Rabbis urge U.S. government to deport ailing war crime suspect
Los Angeles --- Founders of a Jewish human rights agency urged the United States government to expedite the deportation of their most-wanted Nazi war criminal during a press conference at the Museum of Tolerance on Tuesday.
John Demjanjuk, 89, is accused of murdering 29,000 Jews at a death camp in Nazi-occupied Poland, where he worked as a guard during World War II. The Simon Wiesenthal Center—named after the famous Nazi hunter—has made it public that Demjanjuk is number one on its most-wanted list of Nazi war criminals.
“John Demjanjuk made a living of murdering people,” said Rabbi Marvin Hier, founder and dean of the Simon Wiesenthal Center. “That’s what he did for breakfast, lunch and supper every day.”
Two weeks ago, immigration agents removed Demjanjuk, who was in a wheelchair, from his home in Ohio and took him to the airport. He was to be escorted on a flight to Germany, where he would stand trial. However, an appellate court in Cincinnati granted Demjanjuk a stay of deportation after his lawyers and family argued that he was too ill, and forcing him on a plane would amount to torture.
During the press conference, representatives from the center showed a video compiled and filed by the U.S. Department of Justice last week. The video included footage of Demjanjuk walking on his own and getting into the passenger side of a car.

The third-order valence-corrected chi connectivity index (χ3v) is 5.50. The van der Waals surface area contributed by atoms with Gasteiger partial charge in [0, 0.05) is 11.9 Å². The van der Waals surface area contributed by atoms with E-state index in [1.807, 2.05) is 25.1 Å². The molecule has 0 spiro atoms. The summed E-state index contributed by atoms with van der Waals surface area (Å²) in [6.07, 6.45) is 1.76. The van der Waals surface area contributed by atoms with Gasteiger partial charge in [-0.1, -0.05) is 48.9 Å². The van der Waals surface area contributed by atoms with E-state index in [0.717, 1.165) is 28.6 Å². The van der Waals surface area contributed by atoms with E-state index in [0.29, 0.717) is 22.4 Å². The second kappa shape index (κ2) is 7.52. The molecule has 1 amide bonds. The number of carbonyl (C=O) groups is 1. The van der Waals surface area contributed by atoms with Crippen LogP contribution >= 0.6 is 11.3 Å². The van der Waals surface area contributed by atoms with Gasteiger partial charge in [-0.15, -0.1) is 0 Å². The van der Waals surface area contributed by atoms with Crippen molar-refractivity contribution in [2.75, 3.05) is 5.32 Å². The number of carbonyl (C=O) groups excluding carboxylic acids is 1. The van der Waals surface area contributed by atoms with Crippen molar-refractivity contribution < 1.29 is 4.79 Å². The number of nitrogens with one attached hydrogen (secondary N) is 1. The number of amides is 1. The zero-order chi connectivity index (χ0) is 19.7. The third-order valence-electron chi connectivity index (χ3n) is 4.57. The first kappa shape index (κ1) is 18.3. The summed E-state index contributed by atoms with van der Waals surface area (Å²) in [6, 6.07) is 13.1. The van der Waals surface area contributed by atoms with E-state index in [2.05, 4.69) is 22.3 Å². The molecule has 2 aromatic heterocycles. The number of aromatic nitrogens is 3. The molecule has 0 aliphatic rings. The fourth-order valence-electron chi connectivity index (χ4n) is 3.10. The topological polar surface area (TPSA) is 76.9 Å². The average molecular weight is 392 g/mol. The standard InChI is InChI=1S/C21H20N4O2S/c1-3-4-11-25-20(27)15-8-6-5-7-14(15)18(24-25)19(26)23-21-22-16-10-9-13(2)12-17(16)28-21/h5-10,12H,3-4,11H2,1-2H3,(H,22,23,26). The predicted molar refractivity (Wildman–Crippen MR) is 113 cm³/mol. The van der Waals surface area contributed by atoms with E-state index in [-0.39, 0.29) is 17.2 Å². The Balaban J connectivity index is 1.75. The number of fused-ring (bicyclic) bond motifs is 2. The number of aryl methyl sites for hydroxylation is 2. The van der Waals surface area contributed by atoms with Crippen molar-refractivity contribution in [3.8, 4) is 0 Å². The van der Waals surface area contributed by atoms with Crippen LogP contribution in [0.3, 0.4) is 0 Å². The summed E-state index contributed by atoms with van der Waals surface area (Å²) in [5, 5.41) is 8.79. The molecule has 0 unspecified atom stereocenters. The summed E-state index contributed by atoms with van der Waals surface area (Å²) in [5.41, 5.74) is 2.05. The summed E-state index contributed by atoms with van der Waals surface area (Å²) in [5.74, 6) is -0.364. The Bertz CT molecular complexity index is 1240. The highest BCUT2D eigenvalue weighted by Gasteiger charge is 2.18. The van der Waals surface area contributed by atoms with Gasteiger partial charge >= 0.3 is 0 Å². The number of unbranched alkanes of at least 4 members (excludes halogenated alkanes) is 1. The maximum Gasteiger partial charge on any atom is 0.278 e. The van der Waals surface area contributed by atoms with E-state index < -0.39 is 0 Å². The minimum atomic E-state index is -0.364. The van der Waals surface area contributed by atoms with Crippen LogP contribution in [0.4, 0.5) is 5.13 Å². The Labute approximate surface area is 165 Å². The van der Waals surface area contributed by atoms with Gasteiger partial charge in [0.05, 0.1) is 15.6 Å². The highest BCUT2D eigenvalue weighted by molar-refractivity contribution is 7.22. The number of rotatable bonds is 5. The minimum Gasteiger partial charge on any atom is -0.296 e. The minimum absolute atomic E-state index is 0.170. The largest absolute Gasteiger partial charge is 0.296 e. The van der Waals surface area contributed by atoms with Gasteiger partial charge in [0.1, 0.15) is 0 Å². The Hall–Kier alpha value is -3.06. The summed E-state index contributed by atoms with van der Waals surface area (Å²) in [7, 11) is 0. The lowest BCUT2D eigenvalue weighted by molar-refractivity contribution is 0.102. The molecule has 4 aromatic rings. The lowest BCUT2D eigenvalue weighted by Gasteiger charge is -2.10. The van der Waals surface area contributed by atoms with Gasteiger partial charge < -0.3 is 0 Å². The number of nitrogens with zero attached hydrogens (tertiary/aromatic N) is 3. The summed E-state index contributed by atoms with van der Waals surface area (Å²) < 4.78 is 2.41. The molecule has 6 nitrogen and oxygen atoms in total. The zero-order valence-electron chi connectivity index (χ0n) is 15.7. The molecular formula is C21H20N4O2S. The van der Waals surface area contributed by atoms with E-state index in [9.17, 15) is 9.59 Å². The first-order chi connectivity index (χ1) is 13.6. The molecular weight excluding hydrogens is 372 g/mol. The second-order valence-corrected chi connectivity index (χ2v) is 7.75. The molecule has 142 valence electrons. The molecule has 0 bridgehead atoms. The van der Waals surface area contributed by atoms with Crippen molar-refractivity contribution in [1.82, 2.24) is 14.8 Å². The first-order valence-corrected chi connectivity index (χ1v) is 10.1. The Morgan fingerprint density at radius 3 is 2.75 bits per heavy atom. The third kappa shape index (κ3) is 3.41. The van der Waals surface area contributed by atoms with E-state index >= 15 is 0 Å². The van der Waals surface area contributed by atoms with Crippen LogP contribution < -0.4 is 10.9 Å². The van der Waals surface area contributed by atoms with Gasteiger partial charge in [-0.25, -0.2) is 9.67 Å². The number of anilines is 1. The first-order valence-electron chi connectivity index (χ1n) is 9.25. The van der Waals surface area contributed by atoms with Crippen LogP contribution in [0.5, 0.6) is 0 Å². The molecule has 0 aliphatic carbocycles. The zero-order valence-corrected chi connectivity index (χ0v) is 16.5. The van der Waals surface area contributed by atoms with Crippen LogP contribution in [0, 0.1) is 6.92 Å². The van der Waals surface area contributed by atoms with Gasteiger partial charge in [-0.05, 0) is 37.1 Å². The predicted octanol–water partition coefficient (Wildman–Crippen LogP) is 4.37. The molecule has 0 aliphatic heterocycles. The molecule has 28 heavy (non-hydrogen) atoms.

“After the public views this video, we hope they will certainly join us in urging [Demjanjuk’s] immediate removal to Germany,” said Rabbi Abraham Cooper, associate dean of the Simon Wiesenthal Center. “Democratic Germany is ready, willing and able to put this man on trial.”
Representatives from the center also handed out copies of court documents, which included testimonies from several U.S. Immigration and Customs Enforcement agents who closely observed or interacted with Demjanjuk prior to the attempted deportation. Five of the agents said in their testimonies that Demjanjuk showed visible signs that he was healthy enough to travel at a certain point during their interaction and observation of him. Another testimonial from the assistant director of ICE field operations stated that Demjanjuk was set to travel to Germany on a nonstop flight with a medical staff of two, one of whom is a flight surgeon.
Demjanjuk’s lawyer, John Broadley, was out of the office when contacted and did not respond to voicemails or emails asking him to comment on his client’s status.
At the press conference, Hier shared a letter addressed to him last week from Timothy J. Tubbs, the chief of staff of ICE’s office of detention and removal operations. “Please be assured… that [the U.S. Department of Homeland Security] will continue to work to affect Mr. Demjanjuk’s removal, and is prepared to remove Mr. Demjanjuk if and when the legal impediments to do so are lifted,” wrote Tubbs.
“Some people think it’s unseemly to kick out an 89-year-old man for crimes he committed in a war that took place half a century ago,” said Jean Rosenbluth, a clinical associate professor at the University of Southern California’s Gould School of Law. Rosenbluth is a former federal prosecutor and specializes in criminal law and immigration crimes. “But those crimes were so heinous and the only reason [Demjanjuk is] here is through his own actions.”
“When John Demjanjuk stands trial, it’s likely to be the last trial of a Nazi in Germany,” said Cooper. “Is it worthwhile? The answer is a resounding ‘yes’.”